Rodak: They certainly are, Mike. At this point, it's safe to call it the best defensive line in the league. The Bills have benefited from career seasons from both Kyle Williams and Marcell Dareus, who are both serious candidates for the Pro Bowl. Same with Mario Williams, who is enjoying his best season since signing his monster deal with Buffalo. But there have also been some under-the-radar contributors. Whaley's offseason swap of linebacker Kelvin Sheppard for defensive end Jerry Hughes has paid dividends. You can add Hughes to the list of players having career seasons under first-year defensive coordinator Mike Pettine. In the secondary, that theme continues with Leodis McKelvin, who had four shaky years before finding his groove this season. The Bills have also gotten big things from their smallest player -- 5-foot-7 slot cornerback Nickell Robey, who went undrafted in the spring but has played like an early-round pick. There have been bad moments for the defense, but in general, they came mostly earlier in the season. Right now, it looks like a unit on the rise.

Mike, one area where the Bills have been vulnerable at points this season has been their run defense. They rank 20th in the NFL, allowing 4.2 yards per rush. Is the Patriots' running game capable of exploiting that weakness? And perhaps more importantly, will the Patriots need their ground attack to advance in the playoffs?

Reiss: They are certainly capable of doing it, and last Sunday’s win against the Ravens is the evidence. The Patriots entered the game with a mindset of being physical, and they won the battle of the line of scrimmage, churning out 142 yards on the ground against a sturdy Ravens front that struggled against some zone runs. The Patriots ran it 34 times and had 28 dropbacks in the game. I don’t think they necessarily have to have that type of split in the playoffs to win, but like most offenses, this attack is at its best when it's most balanced. Ball security was a big issue the first few months of the season, mostly with running backs Stevan Ridley, and to a lesser degree with LeGarrette Blount (fumble in Oct. 6 loss to the Bengals), but that has subsided. One of the big keys with the running game last Sunday is it helped the Patriots in the red zone, where they are still recalibrating after losing tight end Rob Gronkowski to a season-ending knee injury on Dec. 8.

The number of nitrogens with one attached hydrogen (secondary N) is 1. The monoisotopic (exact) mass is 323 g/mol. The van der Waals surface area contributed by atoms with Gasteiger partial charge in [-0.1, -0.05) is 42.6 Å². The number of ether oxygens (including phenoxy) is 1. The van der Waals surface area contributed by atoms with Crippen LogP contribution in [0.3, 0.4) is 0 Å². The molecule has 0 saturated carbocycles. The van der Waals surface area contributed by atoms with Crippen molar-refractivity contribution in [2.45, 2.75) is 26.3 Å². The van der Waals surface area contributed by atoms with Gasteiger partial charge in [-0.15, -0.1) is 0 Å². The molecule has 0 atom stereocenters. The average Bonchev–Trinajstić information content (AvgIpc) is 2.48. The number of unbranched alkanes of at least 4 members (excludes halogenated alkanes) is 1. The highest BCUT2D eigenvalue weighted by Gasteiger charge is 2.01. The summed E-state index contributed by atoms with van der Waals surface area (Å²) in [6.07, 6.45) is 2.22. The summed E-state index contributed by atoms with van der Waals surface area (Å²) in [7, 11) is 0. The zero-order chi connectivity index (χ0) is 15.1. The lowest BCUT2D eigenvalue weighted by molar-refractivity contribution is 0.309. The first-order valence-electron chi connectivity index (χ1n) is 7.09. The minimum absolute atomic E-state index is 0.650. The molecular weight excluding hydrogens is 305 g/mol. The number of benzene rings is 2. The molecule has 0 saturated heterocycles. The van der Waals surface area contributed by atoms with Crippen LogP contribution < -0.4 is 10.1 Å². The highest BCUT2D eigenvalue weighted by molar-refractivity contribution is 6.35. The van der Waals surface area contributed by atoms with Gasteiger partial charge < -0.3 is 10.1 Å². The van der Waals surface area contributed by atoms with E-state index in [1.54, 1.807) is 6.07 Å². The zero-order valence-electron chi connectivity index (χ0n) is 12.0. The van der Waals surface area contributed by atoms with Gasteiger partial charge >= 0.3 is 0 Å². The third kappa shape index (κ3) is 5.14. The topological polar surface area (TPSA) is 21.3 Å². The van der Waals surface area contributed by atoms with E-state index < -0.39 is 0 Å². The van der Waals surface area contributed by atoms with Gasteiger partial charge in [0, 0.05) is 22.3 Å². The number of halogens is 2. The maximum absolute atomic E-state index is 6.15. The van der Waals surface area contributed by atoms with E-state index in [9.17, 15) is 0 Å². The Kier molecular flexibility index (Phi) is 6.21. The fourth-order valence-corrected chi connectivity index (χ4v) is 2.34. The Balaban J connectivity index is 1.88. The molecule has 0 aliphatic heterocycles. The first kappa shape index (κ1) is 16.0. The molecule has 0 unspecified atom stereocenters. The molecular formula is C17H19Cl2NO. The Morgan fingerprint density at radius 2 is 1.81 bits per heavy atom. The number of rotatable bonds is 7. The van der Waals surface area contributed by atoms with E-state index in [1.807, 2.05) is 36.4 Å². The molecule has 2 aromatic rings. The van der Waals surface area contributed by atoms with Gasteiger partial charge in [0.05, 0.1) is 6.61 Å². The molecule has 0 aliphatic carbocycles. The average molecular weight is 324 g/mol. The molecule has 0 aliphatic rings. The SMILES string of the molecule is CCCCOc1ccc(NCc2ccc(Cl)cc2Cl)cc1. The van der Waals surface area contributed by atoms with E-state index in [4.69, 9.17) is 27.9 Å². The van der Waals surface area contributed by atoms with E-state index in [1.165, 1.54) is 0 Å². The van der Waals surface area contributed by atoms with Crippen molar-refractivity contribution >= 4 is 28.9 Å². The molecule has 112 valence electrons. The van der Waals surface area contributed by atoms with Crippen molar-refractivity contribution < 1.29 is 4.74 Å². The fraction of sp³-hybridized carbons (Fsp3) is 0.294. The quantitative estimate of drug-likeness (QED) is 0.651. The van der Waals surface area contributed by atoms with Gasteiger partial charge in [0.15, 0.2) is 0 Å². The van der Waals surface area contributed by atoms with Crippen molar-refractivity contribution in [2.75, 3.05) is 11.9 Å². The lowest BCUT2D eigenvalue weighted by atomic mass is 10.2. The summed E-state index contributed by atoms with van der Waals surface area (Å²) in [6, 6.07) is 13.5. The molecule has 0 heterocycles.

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Game trumps homecoming for Gronkowskis

September, 21, 2011
9/21/11
1:25
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AP Photo/Don HeupelPatriots tight end Rob Gronkowski celebrates a touchdown last season in Buffalo.
FOXBOROUGH, Mass. -- The Patriots’ game in Buffalo on Sunday will be a homecoming for the Gronkowski brothers, a pair of tight ends on the New England roster.

But the Gronkowskis, who grew up in the Buffalo suburb of Williamsville, N.Y., insisted Wednesday that a family reunion isn’t their major concern.

“Going home is exciting, but we’re not thinking that this is anything but all business,” said Dan Gronkowski, the elder brother.

“For Rob and I, we’re not thinking about going home to Buffalo but about playing them. We have to stay focused on the game,” said Dan, who grew up a Bills fan in general and a fan in particular of Buffalo quarterback Jim Kelly.

And if family members or friends want tickets, Rob volunteered his brother for that distraction.

“I’ll tell them to talk to Dan,” said Rob. “I’m not worried about that. I’m just worried about winning the game.”

Rob Gronkowski has been one of the focal points of the Pats’ offense, having grabbed 10 passes for 172 yards, including a team-leading three touchdowns. Dan, who signed with the Pats as a free agent after being cut by Denver, has yet to catch a pass for New England, but he may have more opportunities to do so this week because tight end Aaron Hernandez (knee) is expected to be out.